Martin rushed into the room bearing good news.

"Joseph, your idea worked! The company liked the idea of using only two types of weights to measure heavy objects!" announced Martin, giving the letter to Joseph.

"I told you so. Given any two types of weights, you can measure objects that are above a certain weight," explained Joseph, reading the letter, "Well, as long as the two weights are not both even."

Martin thought for a moment and then realized that he had no clue what Joseph meant by that, so he asked, "Huh? What? Isn't the new weight system designed to measure all types of objects?"

Joseph smiled and replied, "Technically, yes. However, this system can't measure objects that weigh 1 pound, 2 pounds and other lighter objects. Besides, both weights are heavier than 10 pounds."

"Really? But then why did the company like it?" wondered Martin, "What use does it have then? Can it measure 300 pounds? 90 pounds? 69 pounds?!"

"Yes, yes, and no." Joseph laughed, "You're not getting the point. The company only weighs things 120 pounds or heavier. This weighing system can't measure 119 pounds but any object above 119 pounds can be expressed as a sum of combinations of these two weights."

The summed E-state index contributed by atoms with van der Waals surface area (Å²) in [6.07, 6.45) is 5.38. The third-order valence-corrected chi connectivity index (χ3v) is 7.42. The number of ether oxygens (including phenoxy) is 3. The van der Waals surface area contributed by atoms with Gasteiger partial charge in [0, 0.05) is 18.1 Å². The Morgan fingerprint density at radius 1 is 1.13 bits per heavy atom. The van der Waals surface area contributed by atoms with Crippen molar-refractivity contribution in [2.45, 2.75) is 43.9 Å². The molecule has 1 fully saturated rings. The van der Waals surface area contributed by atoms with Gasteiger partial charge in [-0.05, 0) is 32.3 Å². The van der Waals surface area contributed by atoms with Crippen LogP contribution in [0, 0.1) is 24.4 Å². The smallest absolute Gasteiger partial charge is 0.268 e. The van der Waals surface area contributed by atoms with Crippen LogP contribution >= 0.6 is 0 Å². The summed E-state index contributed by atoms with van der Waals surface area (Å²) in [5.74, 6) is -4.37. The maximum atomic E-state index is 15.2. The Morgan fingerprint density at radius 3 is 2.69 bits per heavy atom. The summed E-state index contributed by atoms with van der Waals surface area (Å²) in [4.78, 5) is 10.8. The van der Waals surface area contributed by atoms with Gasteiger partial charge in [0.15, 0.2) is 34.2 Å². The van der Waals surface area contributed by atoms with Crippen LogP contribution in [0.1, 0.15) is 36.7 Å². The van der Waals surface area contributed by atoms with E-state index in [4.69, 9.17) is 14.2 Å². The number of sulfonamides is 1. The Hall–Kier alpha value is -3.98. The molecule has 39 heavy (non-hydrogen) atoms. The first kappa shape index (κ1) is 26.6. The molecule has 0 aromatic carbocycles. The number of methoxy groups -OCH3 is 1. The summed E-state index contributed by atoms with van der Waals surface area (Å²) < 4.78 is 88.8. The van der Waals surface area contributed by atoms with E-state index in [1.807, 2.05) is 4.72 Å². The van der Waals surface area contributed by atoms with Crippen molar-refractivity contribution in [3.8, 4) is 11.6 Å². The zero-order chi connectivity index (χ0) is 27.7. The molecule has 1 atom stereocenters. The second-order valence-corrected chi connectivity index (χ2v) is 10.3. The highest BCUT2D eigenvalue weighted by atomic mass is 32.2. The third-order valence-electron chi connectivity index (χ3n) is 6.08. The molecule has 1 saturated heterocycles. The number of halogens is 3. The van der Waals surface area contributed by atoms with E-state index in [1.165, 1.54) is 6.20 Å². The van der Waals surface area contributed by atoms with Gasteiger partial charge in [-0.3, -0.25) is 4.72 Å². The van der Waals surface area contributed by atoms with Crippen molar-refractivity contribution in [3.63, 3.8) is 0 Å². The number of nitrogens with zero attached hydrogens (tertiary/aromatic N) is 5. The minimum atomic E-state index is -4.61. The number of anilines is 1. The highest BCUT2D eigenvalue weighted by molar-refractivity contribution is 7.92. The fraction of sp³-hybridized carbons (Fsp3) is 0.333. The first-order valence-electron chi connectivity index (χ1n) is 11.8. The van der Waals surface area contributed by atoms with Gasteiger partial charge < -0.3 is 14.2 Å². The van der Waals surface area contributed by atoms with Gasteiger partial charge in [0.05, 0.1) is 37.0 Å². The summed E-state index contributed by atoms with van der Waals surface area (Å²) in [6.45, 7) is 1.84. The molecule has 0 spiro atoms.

After hearing that, Martin was even more confused. Finally, Joseph said, "Look, 17 (5+5+7) can be expressed as a sum of only 5s and 7s. 18, on the other hand, can't. It works on the same principles. Think about it. You'll get it eventually."

Assuming everything has integer weights, what were the two types of weights that Joseph suggested?

I guessed. My pair makes every weight 120 and over. It makes 90. It makes 69, so I am wrong. (11 and 12) It made 119, so I should have known.

ReplyDeleteSo close. It looks like 11 and 13 work.

ReplyDeletecall them s and b

120 = 5s + 5b

121 = 11s + 0b

122 = 4s + 6b

123 = 10s + 1b

124 = 3s + 7b

125 = 9s + 2b

continue this leapfrog pattern until

130 = 0s + 10b

131 = 6s + 5b

132 = 11s + 0b

133 = 5s + 6b

we essentially have two tracks, one even, one odd, each can be increased by two (to the next even or next odd) by swapping an 11 for a 13.

and we're safe.

Neither 69 nor 119 can be weighed.

Very nice puzzle. It inspired me to post the McNuggets puzzle (and probably to use it in class.)

Answer:

ReplyDeleteThe two weights are 11 and 13.

If you played around with the hint, you'll realize that the largest number that cannot be expressed as a sum of Xs and Ys is equal to (X-1)(Y-1) - 1.

We are told that the largest number that can not be expressed as a sum of a combination of the two weights is 119.

Thus,

119 = (x-1)(y-1) - 1

120 = (x-1)(y-1)

From here, we only have to list 120's factors: (1,120), (2,60), (3,40), (4,30), (5,24), (6,20), (8,15), (10,12). There are 8 possible combinations.

However, we were told that both weights were above 10 pounds. Thus, only one pair remains (10,12). So, x=11 and y=13.

Try it out. You can't make 119 using only 11s and 13s but you can make 120 and above using only 11s and 13.

I like the mcnuggets problem I have the answer, but I'm not sure I should post it over there? Seems kind of silly given how often you post here, but I guess I'm still a bit shy about giving answers in class! ;-)

Was the McNuggets new for you?

ReplyDeleteYes and no. I've seen the problem before, but I had forgotten the answer. It's a great way to get the kids involved in the question.

ReplyDelete